The world we live in presents the classic lopsided growth model where laggard states trail their progressive peers on the Human Development Index (HDI). Just to cite an example, Somalia offers the antithesis to Sweeden on key HDI parameters like health, education, per capita income etc. True, there are glaring disparities but they aren’t to stay here forever. Nations have converged efforts to equalize the world with 17 Sustainable Development Goals (SDGs). These 17 SDGs adopted in 2015 by the UN member nations form the cornerstone of shared prosperity for the other two Ps- people and planet.
With the SDGs acting as the lodestar for UN’s 2030 Agenda for Sustainable Development, global attention has gravitated towards their implementation, monitoring, and evaluation. To make success out of the SDGs, 231 unique SDG indicators have been defined and 169 targets are spread out across 17 Goals. Yet, monitoring and evaluating indicators on the ground is beset with challenges.
What are the roadblocks in tracking indicators?
Appraising progress of SDGs is rife with challenges for governments. That’s because differences abound between cities and rural zones on geographical and socio-economic indicators. Owing to these differences, it becomes difficult to select globally applicable and meaningful indicators. Since SDGs are primarily implemented at the local level, it is important to refine city-level indicators. Nations often pursue monitoring and evaluation of SDGs in a disintegrated way. They have a siloed approach to performance monitoring, doing it separately for different disciplines and sectors.
With an expansive list of indicators comes the challenge of complete and effective data collection, particularly at the city-level. One remedy to overcome this challenge is to cross-cutting, multifunctional indicators as they can inform progress on multiple goals or targets by measuring a single data point. The long-term remedy, of course, is on a data revolution or more precisely data presentation revolution to realize the vision of the 2030 Agenda. At all levels of the government, intuitive and communicable data can enhance the transparency and accountability of the entire SDG framework.
The SDG Database & how data can be an enabler
In September 2021, the UN Statistics Division launched the Global SDG Indicators Data Platform. This platform allows users to search and download data on 210 of the 231 global SDG indicators and provides access to SDG profiles for 132 countries. Action on SDG monitoring has gained traction after the UN World Data Forum, held in October 2021 in Bern, Switzerland. The conference ended with the adoption of the Bern Data Compact for the Decade of Action on SDGs.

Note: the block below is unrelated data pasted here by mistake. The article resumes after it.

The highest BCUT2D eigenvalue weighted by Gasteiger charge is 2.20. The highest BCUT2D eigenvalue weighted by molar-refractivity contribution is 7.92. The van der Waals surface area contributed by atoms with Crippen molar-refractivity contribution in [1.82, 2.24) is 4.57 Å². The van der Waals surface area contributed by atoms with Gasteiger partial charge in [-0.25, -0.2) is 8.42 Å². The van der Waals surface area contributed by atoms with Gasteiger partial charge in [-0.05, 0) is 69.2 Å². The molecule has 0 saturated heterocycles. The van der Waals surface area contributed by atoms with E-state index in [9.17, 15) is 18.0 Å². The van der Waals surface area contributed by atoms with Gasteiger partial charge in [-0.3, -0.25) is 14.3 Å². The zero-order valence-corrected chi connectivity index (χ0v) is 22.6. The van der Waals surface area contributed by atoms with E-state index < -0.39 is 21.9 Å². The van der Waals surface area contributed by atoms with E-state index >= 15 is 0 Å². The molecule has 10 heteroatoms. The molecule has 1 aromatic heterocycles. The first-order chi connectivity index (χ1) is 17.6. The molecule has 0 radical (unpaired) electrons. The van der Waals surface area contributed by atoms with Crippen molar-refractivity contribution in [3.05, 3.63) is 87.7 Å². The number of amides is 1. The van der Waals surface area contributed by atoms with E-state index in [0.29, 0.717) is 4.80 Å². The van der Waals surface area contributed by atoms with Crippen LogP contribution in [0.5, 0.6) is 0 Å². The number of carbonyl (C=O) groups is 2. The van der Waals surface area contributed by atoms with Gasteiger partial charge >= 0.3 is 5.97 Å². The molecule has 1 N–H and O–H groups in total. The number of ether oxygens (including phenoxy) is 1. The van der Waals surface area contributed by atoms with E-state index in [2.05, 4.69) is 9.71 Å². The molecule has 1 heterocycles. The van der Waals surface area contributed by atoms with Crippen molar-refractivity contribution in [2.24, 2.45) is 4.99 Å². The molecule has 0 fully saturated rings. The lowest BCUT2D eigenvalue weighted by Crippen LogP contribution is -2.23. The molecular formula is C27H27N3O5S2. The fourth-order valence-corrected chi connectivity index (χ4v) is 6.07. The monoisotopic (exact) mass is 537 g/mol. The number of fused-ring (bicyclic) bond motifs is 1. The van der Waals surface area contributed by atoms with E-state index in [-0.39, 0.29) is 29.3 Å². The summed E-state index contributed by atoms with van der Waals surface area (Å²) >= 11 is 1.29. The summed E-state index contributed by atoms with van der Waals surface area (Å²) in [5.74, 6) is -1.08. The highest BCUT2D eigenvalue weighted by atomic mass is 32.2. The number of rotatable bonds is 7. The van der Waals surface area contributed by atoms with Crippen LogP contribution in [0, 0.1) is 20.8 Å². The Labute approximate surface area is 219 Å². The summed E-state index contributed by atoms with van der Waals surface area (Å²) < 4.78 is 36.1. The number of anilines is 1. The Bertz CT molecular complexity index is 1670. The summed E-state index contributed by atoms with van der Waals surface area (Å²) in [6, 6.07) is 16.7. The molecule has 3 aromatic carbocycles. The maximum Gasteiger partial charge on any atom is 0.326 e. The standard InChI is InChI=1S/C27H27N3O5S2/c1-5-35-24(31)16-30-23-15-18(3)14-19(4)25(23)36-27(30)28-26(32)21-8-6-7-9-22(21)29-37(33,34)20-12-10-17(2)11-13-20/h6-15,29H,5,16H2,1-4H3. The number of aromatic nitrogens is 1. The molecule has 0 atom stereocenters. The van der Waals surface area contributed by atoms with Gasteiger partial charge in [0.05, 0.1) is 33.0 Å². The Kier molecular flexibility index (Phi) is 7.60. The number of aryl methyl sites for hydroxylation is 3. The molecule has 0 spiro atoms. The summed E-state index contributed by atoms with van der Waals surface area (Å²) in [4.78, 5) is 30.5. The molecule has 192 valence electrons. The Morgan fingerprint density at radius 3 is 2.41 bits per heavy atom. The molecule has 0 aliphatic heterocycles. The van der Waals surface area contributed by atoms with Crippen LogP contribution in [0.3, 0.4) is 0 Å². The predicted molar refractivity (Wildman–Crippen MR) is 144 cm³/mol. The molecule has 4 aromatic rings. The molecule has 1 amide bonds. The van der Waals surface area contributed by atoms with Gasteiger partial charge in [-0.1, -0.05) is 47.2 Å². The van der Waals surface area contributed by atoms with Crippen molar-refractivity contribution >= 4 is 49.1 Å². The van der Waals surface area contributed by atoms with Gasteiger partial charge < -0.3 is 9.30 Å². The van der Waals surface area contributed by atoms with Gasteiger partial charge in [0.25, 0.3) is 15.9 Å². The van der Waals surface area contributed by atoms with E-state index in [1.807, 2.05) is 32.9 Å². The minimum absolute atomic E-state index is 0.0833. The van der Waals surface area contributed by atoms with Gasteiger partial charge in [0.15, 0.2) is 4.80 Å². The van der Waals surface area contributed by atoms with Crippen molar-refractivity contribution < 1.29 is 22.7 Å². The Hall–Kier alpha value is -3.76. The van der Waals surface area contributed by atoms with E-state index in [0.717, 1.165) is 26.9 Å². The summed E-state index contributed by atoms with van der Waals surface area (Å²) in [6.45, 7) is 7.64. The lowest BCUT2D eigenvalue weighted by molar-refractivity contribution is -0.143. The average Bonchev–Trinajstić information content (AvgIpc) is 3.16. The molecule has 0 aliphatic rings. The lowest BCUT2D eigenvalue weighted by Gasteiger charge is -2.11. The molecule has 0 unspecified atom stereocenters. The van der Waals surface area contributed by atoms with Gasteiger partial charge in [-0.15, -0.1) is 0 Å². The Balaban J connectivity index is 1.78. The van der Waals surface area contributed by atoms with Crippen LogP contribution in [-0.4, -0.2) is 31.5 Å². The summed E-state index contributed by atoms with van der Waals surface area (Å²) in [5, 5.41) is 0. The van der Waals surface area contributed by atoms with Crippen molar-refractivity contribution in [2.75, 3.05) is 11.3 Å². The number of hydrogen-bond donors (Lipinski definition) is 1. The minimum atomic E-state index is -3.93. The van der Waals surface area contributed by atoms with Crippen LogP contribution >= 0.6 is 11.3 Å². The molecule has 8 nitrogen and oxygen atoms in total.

The thrust is on use of community driven data in official processes rooted in the Leave No One Behind (LNOB) Partnership, a growing international civil society data collaboration for inclusivity in SDG data. Using findings from its recent survey on social services in Kenya, the LNOB Coalition has initiated a dialogue with national statistical authorities about the impact of data gaps in targeting services. The LNOB Coalition launched a flagship project called 100 Hotspots in India, which the UN has recognized as a good practice for the SDGs.
Odisha SDG Dashboard- Data at play for goal mapping
NITI Aayog, the Government of India (GoI) planning think tank has constructed the SDG India Index, spanning 13 out of 17 SDGs. The Index tracks the progress of all the States and Union Territories (UTs) on a set of 62 National Indicators, measuring their progress on the outcomes of the interventions and schemes of GoI. Taking the cue, the Government of Odisha has come out with the first defined State Indicator Framework. The state is also going a step ahead to refine it with a District Indicator Framework.
CSM Technologies has developed an intuitive SDG dashboard. Driven by analytics, it serves as a tool for monitoring the SDG goals and the respective indicators at state, and district level. Also, it enables the state machinery to identifying the areas of strength and weakness, thus facilitating development of implementation strategies and allocation of resources. What’s more, it helps to measure progress towards achieving the targets defined as per framework.
The dashboard has been designed for analysis at three levels:
- Current status analysis: The current performance can be analyzed to the granularity of indicators from the state and district level.
- Trend analysis: Analysis to monitor the progress over a period of time.
- Forecasting: Analysis can be done at two levels- time taken to reach the targets at current pace of progress and desired rate of progress needed to reach the target from the current status in a given time frame.
Depending on the composite score, the district is classified as Aspirant (0-49), Performer (50-64), Front Runner (65-99) or Achiever (More than 99).
In the future as the data revolution matures, technologies like satellite images, drones, and data modelling can be tapped to unlock insights from high quality environmental and geographical data. When communicated right and applied by decision makers, this data can be the springboard for definitive action on SDGs.
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